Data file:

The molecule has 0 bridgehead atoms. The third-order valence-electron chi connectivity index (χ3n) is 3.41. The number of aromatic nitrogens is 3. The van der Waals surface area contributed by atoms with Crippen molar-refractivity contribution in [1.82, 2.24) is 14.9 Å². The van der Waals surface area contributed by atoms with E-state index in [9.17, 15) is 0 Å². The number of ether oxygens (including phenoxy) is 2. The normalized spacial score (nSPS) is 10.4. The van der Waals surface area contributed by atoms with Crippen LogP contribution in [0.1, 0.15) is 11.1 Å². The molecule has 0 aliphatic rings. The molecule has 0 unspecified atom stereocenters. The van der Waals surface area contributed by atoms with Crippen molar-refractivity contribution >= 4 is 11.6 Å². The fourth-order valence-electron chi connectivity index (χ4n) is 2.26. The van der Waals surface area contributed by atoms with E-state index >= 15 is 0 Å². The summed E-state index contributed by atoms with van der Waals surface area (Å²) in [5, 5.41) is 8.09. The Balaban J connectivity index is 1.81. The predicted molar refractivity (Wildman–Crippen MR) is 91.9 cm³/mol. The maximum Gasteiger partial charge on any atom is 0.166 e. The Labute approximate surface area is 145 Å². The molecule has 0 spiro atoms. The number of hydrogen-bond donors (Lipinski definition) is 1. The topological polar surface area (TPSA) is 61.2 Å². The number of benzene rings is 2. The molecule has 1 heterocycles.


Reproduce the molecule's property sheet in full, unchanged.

The molecule has 0 bridgehead atoms. The third-order valence-electron chi connectivity index (χ3n) is 3.41. The number of aromatic nitrogens is 3. The van der Waals surface area contributed by atoms with Crippen molar-refractivity contribution in [1.82, 2.24) is 14.9 Å². The van der Waals surface area contributed by atoms with E-state index in [9.17, 15) is 0 Å². The number of ether oxygens (including phenoxy) is 2. The normalized spacial score (nSPS) is 10.4. The van der Waals surface area contributed by atoms with Crippen LogP contribution in [0.1, 0.15) is 11.1 Å². The molecule has 0 aliphatic rings. The molecule has 0 unspecified atom stereocenters. The van der Waals surface area contributed by atoms with Crippen molar-refractivity contribution >= 4 is 11.6 Å². The fourth-order valence-electron chi connectivity index (χ4n) is 2.26. The van der Waals surface area contributed by atoms with E-state index >= 15 is 0 Å². The summed E-state index contributed by atoms with van der Waals surface area (Å²) in [5, 5.41) is 8.09. The Balaban J connectivity index is 1.81. The predicted molar refractivity (Wildman–Crippen MR) is 91.9 cm³/mol. The maximum Gasteiger partial charge on any atom is 0.166 e. The Labute approximate surface area is 145 Å². The molecule has 0 spiro atoms. The number of hydrogen-bond donors (Lipinski definition) is 1. The topological polar surface area (TPSA) is 61.2 Å². The number of benzene rings is 2. The molecule has 1 heterocycles.